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“I’ve been caught stealing
Once when I was 5
I enjoy stealing
It’s just as simple as that”
Haha. If it were only as simple as all that. Farrell does like to play with us all. After hearing his intro to this very tune on the “Kettle whistle” compilation, where he muses about and chastises a fan for stealing another man’s girl, worse yet, his best friend’s girl, I wonder if anything Jane’s Addiction does is so simply black or white.
I’ve already made mention that “Ritual de lo habitual” was my introduction to these guys when I posted about “Stop!” at the number 26 spot on this list. If you’ve read those words, you’d know that this album is still my favourite album in their catalogue and using logic, you might surmise “Been caught stealing” as the likeliest candidate for my favourite of their tunes. You’d be right. It is also their biggest tunes, and so probably, a lot of people’s favourite Jane’s Addiction tune. The video and its circulation on the music channels was one of the major contributing factors to its success. The video matched the song in chaos and hilarity, featuring members of the band shoplifting in a ridiculous manner.
“Been caught stealing” is a rebel without a cause. It rocks a serious groove, the bass is heavy and funked out, the guitars scream metal and the badass lyrics are sung in a badass manner. Yet as much as I loved it from the beginning, I loved it even more when I heard the outtake version on the aforementioned “Kettle whistle” compilation. Go ahead. Have a listen and glory in its laidback lounge aroma, replete with steel drums and scat singing.
For the rest of the Best tunes of 1990 list, click here.
<< #94 | #92 >>
As I understand it, the story goes something like this. Woody Guthrie’s daughter, Nora, approached Britain’s modern equivalent, Billy Bragg, after seeing him perform at a Woody Guthrie tribute concert with the proposition of bringing some of her father’s unrecorded compositions to life. Bragg agreed, but not before enlisting the help of American indie folk/rock group, Wilco. The extraordinary and perhaps a bit surprising results were recorded and released as 1998’s Grammy-nominated album, “Mermaid avenue”. In fact, it was so successful that a second volume was released two years later, followed by a three volume box set that included outtakes in 2012.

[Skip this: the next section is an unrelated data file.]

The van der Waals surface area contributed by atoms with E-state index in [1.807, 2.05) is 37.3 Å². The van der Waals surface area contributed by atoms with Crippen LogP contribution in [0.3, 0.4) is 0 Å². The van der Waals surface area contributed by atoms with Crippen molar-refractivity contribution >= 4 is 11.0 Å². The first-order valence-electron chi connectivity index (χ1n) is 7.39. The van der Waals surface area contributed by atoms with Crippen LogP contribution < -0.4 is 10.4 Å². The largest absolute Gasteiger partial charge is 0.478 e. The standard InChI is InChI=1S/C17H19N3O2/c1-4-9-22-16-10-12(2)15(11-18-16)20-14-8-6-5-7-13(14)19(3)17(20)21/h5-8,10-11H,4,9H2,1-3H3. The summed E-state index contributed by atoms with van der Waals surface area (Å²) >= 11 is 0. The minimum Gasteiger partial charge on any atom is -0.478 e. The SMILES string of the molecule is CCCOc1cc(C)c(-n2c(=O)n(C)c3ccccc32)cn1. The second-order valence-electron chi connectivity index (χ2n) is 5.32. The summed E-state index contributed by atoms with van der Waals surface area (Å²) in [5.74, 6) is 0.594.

This song, “Way over yonder in the minor key”, is a bit unique on this list of covers series in that we don’t have an original recording to which to compare it. Apparently, when Woody Guthrie died, he left behind manuscripts containing the lyrics to over a thousand songs but because he never read or wrote music, we’ll never know for sure how these were really meant to sound. Yet without a solid guide, I think Billy Bragg has done a fine job here, keeping to Guthrie’s spirit but adding his own personal touch. It’s simply strummed on his acoustic guitar and sung in his inimitable and working class accented vocals. He’s enlisted Wilco’s Jay Bennet to lay down a lovely Hammond B-3 backbone, some Eliza McCarthy fiddles, and of course, Natalie Merchant’s lovely backing vocal track.
“Way over yonder” is one of the lesser politically-charged of Guthrie’s tunes and is not overtly making social commentary but perhaps is more personal. It’s light and jocular, calling to mind a simpler time. Childhood. And all of those childhood teasing games.
“She said it’s hard for me to see
How one little boy got so ugly
Yes, my luttle girly, that might be
But there ain’t nobody that can sing like me”
For the rest of the 100 best covers list, click here.
(Vinyl Love is a series of posts that quite simply lists, describes, and displays the pieces in my growing vinyl collection. You can bet that each record was given a spin during the drafting of each corresponding post.)
Album Title: The magic whip
Year released: 2015
Details: Black vinyl, 2 x LP, Gatefold sleeve, OBI strip, poster
The skinny: Blur’s out-of-the-blue 8th album came about by accident and was only ever released because of how good the band felt about recording it and how great they felt the end product was. For me, it’s like an incredible bonus/hidden track at the end of your favourite album. Who knows if we’ll ever see another Blur album?
Standout track: “There are too many of us”